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As much as anything else, Cuba today is about waiting. Many Cuban expatriates are waiting for Castro to fall, hoping they'll be able to return to their homeland under a new, more tolerant regime. Foreign businesses are waiting for greater access to a previously deprived, and potentially explosive, marketplace. Meanwhile, Cuban citizens wait patiently in lines for their monthly ration of a half-dozen eggs.

Tourists from Canada, Europe and Latin America are doing less waiting: They continue to arrive in greater numbers every year (foreign visitors exceeded 2 million in 2004), and new hotels are going up every day to house this influx of visitors. Yet in a sense, even these visitors are in a state of limbo: Although they can lounge on lovely beaches or take a look at Hemingway's haunts around Havana, most are sheltered from interacting with everyday Cuban people. Despite relinquishing some control in the last decade, the Cuban government has since tightened up again and still does its best to separate its visitors from its citizens (new restrictions on interactions went into effect in March 2005), although the greatest restriction is that Cubans simply don't have the money to share many of the venues that tourists enjoy.

That's a shame, because to us, one of the greatest draws of this island nation is its people. Whether you troll for tuna with a local fisherman, watch a baseball game in the park or banter with a shopkeeper, it's the Cuban people -- passionate, vivacious and welcoming -- and their unique and fascinating culture that are the most potentially rewarding aspects of a visit to the island.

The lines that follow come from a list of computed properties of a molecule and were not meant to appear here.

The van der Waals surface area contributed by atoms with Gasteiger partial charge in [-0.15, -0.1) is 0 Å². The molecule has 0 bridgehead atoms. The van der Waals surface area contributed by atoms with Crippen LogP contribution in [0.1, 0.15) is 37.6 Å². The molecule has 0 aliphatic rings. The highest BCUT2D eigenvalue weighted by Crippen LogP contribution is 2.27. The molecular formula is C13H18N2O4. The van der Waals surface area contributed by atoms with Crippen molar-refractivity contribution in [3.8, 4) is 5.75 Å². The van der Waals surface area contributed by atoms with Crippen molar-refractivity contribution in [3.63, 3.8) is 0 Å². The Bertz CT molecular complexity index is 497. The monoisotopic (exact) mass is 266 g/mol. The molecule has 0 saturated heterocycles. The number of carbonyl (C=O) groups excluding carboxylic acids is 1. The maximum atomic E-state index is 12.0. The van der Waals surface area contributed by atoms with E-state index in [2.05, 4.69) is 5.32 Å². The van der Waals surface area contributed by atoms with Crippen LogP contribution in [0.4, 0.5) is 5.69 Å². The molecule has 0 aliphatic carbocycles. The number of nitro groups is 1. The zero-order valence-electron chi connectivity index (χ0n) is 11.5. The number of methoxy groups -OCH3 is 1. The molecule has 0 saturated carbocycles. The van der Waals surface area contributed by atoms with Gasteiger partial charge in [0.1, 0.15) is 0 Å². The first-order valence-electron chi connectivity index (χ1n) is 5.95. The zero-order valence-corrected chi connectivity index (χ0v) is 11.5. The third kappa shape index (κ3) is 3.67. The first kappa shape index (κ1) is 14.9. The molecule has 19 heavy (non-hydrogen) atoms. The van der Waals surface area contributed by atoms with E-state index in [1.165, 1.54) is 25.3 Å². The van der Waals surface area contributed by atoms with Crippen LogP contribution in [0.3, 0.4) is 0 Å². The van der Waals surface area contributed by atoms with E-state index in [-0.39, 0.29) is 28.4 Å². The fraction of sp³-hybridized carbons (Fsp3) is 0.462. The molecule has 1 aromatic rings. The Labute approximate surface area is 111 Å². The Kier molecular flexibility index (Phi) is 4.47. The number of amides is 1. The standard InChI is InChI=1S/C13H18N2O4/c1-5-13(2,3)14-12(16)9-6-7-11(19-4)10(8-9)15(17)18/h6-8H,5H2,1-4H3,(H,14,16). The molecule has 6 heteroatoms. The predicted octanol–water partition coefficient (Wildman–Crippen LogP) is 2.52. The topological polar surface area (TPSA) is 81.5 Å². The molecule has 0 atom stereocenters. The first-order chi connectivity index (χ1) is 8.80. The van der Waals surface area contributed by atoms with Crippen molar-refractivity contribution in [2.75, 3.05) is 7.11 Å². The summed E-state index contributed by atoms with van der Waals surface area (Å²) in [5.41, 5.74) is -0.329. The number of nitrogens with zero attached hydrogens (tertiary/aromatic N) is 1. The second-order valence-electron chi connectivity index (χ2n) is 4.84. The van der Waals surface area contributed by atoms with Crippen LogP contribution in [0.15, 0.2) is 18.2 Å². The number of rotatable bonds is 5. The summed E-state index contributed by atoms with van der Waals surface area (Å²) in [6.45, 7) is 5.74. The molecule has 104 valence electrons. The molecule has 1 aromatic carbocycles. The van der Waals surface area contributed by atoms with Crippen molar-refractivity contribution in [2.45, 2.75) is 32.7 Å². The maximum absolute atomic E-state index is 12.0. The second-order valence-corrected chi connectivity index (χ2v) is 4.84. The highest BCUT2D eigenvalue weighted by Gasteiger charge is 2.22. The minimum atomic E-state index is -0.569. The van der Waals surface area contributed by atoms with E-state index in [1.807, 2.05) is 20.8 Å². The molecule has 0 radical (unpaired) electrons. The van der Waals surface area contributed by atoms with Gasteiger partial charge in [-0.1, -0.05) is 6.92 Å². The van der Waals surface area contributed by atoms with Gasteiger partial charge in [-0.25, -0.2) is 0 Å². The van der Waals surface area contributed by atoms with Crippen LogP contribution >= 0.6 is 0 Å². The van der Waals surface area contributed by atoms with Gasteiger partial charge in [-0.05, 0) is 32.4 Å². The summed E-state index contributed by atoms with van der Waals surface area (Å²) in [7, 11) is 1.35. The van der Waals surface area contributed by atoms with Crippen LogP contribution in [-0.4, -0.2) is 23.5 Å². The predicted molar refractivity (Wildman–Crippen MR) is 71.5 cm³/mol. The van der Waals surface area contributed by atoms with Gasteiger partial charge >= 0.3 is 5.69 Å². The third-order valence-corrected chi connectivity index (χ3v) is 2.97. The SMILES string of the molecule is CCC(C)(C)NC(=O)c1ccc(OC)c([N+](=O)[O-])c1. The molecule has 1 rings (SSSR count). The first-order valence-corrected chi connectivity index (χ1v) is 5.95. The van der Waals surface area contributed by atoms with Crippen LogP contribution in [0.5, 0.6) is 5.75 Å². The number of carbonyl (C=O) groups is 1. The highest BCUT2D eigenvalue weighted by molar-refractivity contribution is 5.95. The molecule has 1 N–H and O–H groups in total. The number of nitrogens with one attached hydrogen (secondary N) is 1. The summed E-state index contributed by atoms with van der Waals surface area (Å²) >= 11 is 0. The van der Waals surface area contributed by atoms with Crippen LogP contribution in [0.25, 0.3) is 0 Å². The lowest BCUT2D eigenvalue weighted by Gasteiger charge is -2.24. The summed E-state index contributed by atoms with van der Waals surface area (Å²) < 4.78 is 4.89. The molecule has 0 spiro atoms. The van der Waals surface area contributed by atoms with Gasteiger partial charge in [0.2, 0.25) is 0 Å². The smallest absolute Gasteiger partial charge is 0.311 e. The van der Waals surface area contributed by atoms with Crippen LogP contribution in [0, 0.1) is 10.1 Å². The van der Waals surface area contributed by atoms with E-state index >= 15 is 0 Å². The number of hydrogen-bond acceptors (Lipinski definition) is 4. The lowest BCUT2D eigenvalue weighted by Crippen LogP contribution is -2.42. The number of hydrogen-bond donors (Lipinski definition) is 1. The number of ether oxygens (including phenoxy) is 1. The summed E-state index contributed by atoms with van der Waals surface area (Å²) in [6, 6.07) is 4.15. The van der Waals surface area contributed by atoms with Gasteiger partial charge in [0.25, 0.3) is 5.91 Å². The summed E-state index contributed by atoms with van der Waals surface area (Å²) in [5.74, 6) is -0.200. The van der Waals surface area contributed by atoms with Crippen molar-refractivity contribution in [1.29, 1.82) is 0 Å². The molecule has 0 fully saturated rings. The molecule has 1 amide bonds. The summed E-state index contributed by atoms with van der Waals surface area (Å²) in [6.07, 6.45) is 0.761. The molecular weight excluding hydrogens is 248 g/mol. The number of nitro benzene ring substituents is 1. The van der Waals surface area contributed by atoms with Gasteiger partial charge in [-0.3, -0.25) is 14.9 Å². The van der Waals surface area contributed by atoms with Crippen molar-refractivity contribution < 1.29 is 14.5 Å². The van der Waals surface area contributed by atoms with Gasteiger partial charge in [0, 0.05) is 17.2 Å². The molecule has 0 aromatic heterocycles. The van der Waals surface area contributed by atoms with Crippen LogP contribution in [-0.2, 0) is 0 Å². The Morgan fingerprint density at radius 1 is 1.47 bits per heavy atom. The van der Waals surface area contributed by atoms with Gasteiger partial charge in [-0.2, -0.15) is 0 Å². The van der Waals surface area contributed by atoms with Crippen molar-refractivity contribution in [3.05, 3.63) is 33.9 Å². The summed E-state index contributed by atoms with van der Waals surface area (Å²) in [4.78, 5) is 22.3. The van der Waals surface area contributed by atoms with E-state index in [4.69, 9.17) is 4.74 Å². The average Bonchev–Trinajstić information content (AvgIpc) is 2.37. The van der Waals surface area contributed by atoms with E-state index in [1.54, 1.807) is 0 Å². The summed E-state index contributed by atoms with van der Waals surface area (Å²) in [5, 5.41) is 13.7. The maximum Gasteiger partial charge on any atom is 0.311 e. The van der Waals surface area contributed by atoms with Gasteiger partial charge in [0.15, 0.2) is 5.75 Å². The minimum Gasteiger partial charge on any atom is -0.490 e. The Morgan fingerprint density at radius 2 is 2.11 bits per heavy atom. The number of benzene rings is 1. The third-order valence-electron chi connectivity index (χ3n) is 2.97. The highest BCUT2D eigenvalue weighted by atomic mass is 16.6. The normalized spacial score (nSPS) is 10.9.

Of course, a big part of the Cuban waiting game involves U.S. citizens. They are not forbidden to set foot on Cuban soil, but the U.S. government continues to restrict its citizenry from spending money in the communist country, as it has since 1961. This has proven an effective deterrent to the development of large-scale tourism from the U.S., though individuals have quietly been visiting Cuba (via third countries) for years. Although some people from the U.S. can get permission to visit the island, large numbers of U.S. visitors will not return until the restrictions are eased.

No doubt Cuba will be immensely popular with U.S. travelers should they have easy access to the island. For many, Cuba is attractive because of images associated with its past: Hemingway, deep-sea fishing and gamblers rolling dice to a mambo beat. In other words, a paradise for carefree travelers. But the Cuba that would open to U.S. citizens is quite a different place. Although the hotel infrastructure now approximates international standards, at least in Havana, much of its infrastructure has visibly deteriorated during the past 40 years. Shortages of fuel, transportation, food, electricity and water are widespread. Many of the hardships are caused by the loss of annual subsidies that used to come from the old Warsaw Pact countries. Conditions have been made worse by controversial U.S. economic sanctions that have remained in place since the Soviet bloc disintegrated in the late 1980s and early 1990s. Also, Cuba is not an inexpensive country to visit, or at least it hasn't been in recent years. Food, hotels and transportation costs are similar to, and sometimes more expensive than, those in many other destinations in the Caribbean.

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